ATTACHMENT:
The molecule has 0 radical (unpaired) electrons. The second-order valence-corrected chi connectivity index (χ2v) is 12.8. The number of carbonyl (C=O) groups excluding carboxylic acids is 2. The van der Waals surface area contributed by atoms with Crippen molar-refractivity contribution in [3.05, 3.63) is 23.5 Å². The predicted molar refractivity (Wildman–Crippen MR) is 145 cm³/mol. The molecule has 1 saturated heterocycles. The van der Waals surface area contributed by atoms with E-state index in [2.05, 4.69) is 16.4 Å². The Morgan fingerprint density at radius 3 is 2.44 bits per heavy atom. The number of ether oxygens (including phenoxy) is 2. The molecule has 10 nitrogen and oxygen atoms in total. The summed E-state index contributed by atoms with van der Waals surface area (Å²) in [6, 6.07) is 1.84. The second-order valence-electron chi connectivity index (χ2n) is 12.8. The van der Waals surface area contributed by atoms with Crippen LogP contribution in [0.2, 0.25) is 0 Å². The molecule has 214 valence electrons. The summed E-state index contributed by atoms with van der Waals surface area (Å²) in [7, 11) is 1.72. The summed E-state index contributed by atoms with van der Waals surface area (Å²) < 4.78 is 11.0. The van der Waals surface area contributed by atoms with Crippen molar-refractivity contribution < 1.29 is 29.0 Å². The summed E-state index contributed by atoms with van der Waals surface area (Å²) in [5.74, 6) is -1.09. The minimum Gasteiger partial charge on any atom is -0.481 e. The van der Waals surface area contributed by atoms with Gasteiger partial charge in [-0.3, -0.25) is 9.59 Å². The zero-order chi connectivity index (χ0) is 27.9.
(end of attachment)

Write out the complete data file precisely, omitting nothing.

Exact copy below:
The molecule has 0 radical (unpaired) electrons. The second-order valence-corrected chi connectivity index (χ2v) is 12.8. The number of carbonyl (C=O) groups excluding carboxylic acids is 2. The van der Waals surface area contributed by atoms with Crippen molar-refractivity contribution in [3.05, 3.63) is 23.5 Å². The predicted molar refractivity (Wildman–Crippen MR) is 145 cm³/mol. The molecule has 1 saturated heterocycles. The van der Waals surface area contributed by atoms with E-state index in [2.05, 4.69) is 16.4 Å². The Morgan fingerprint density at radius 3 is 2.44 bits per heavy atom. The number of ether oxygens (including phenoxy) is 2. The molecule has 10 nitrogen and oxygen atoms in total. The summed E-state index contributed by atoms with van der Waals surface area (Å²) in [6, 6.07) is 1.84. The second-order valence-electron chi connectivity index (χ2n) is 12.8. The van der Waals surface area contributed by atoms with Crippen LogP contribution in [0.2, 0.25) is 0 Å². The molecule has 214 valence electrons. The summed E-state index contributed by atoms with van der Waals surface area (Å²) in [7, 11) is 1.72. The summed E-state index contributed by atoms with van der Waals surface area (Å²) < 4.78 is 11.0. The van der Waals surface area contributed by atoms with Crippen molar-refractivity contribution < 1.29 is 29.0 Å². The summed E-state index contributed by atoms with van der Waals surface area (Å²) in [5.74, 6) is -1.09. The minimum Gasteiger partial charge on any atom is -0.481 e. The van der Waals surface area contributed by atoms with Gasteiger partial charge in [-0.3, -0.25) is 9.59 Å². The zero-order chi connectivity index (χ0) is 27.9.